Now, both seem to have a disease affecting the pituitary. But first, a bit of physiology. The pituitary is a small gland situated in a tiny bony space called the sella turcica. It is linked to the hypothalamus by the pituitary stalk, and it is divided into the anterior pituitary and the posterior pituitary. The posterior pituitary is not glandular; thus it doesn’t make its own hormones. Instead, it stores and secretes oxytocin and antidiuretic hormone which are produced in the hypothalamus. By contrast, the anterior pituitary has five types of hormone producing cells. First, lactotrophs secrete prolactin, which stimulates breast milk production and inhibits ovulation and spermatogenesis. Second, somatotrophs secrete growth hormone, or GH. GH acts directly on target tissues to stimulate growth and development. Then, corticotrophs secrete adrenocorticotropic hormone, or ACTH for short. ACTH makes the adrenal glands secrete cortisol. Cortisol is in charge of the stress response and keeping blood pressure and blood sugar in the normal range. Fourth, thyrotrophs secrete thyroid stimulating hormone, or TSH. TSH makes the thyroid gland release thyroid hormones, T3 and T4. Thyroid hormones speed up the basal metabolic rate in all cells, so it keeps cellular processes going at an optimal rate. And finally, gonadotroph cells secrete luteinizing hormone, or LH, and follicle-stimulating hormone, or FSH, that stimulate ovarian or testicular production of sex cells and sex hormones.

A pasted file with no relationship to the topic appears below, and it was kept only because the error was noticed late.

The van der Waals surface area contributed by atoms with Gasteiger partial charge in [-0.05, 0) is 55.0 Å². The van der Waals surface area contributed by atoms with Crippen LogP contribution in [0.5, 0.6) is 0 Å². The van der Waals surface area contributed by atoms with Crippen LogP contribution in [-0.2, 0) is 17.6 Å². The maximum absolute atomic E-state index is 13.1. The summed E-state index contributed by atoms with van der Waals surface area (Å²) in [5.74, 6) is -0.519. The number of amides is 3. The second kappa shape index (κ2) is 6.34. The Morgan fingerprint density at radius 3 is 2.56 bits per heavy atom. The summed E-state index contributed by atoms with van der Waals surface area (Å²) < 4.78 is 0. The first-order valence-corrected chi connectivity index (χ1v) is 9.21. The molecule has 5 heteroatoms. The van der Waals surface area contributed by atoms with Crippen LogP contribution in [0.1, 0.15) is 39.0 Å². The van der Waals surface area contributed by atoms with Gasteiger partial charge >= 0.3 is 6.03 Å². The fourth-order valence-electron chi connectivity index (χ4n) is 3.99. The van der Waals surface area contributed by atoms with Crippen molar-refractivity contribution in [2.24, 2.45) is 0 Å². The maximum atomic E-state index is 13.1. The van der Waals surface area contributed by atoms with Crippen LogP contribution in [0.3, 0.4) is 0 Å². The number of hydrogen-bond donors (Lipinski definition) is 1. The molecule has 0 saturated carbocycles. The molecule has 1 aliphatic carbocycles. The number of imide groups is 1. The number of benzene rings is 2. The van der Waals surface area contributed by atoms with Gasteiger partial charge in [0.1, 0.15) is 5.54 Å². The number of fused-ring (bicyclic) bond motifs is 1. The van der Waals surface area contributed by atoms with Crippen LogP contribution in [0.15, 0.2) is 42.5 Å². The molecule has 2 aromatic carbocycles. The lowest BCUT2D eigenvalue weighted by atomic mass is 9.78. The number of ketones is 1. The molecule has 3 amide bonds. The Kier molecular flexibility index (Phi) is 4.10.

1. "Robbins Basic Pathology" Elsevier (2017)
  2. "Pathophysiology of Disease: An Introduction to Clinical Medicine 8E" McGraw-Hill Education / Medical (2018)
  3. "CURRENT Medical Diagnosis and Treatment 2020" McGraw-Hill Education / Medical (2019)
  4. "Greenspan's Basic and Clinical Endocrinology, Tenth Edition" McGraw-Hill Education / Medical (2017)
  5. "The prevalence of pituitary adenomas" Cancer (2004)
  6. "Evaluation and Treatment of Adult Growth Hormone Deficiency: An Endocrine Society Clinical Practice Guideline" The Journal of Clinical Endocrinology & Metabolism (2006)
  7. "Nelson's syndrome" European Journal of Endocrinology (2010)